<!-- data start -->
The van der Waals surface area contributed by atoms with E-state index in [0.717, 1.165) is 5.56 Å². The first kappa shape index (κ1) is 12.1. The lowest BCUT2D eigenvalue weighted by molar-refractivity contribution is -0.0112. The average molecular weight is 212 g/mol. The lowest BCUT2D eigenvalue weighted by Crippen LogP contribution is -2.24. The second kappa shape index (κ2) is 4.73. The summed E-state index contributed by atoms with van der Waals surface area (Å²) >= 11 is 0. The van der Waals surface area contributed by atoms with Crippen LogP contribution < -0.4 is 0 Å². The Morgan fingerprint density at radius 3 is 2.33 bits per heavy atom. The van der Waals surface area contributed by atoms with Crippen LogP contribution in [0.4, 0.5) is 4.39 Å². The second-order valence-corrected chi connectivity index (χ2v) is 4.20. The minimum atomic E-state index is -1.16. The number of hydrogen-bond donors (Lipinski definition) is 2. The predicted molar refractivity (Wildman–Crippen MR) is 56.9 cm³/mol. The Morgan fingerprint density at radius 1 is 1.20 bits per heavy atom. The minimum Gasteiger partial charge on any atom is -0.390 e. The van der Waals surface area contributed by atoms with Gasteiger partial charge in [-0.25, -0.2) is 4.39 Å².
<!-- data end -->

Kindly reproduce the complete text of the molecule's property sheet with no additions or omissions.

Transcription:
The van der Waals surface area contributed by atoms with E-state index in [0.717, 1.165) is 5.56 Å². The first kappa shape index (κ1) is 12.1. The lowest BCUT2D eigenvalue weighted by molar-refractivity contribution is -0.0112. The average molecular weight is 212 g/mol. The lowest BCUT2D eigenvalue weighted by Crippen LogP contribution is -2.24. The second kappa shape index (κ2) is 4.73. The summed E-state index contributed by atoms with van der Waals surface area (Å²) >= 11 is 0. The van der Waals surface area contributed by atoms with Crippen LogP contribution < -0.4 is 0 Å². The Morgan fingerprint density at radius 3 is 2.33 bits per heavy atom. The van der Waals surface area contributed by atoms with Crippen LogP contribution in [0.4, 0.5) is 4.39 Å². The second-order valence-corrected chi connectivity index (χ2v) is 4.20. The minimum atomic E-state index is -1.16. The number of hydrogen-bond donors (Lipinski definition) is 2. The predicted molar refractivity (Wildman–Crippen MR) is 56.9 cm³/mol. The Morgan fingerprint density at radius 1 is 1.20 bits per heavy atom. The minimum Gasteiger partial charge on any atom is -0.390 e. The van der Waals surface area contributed by atoms with Gasteiger partial charge in [-0.25, -0.2) is 4.39 Å².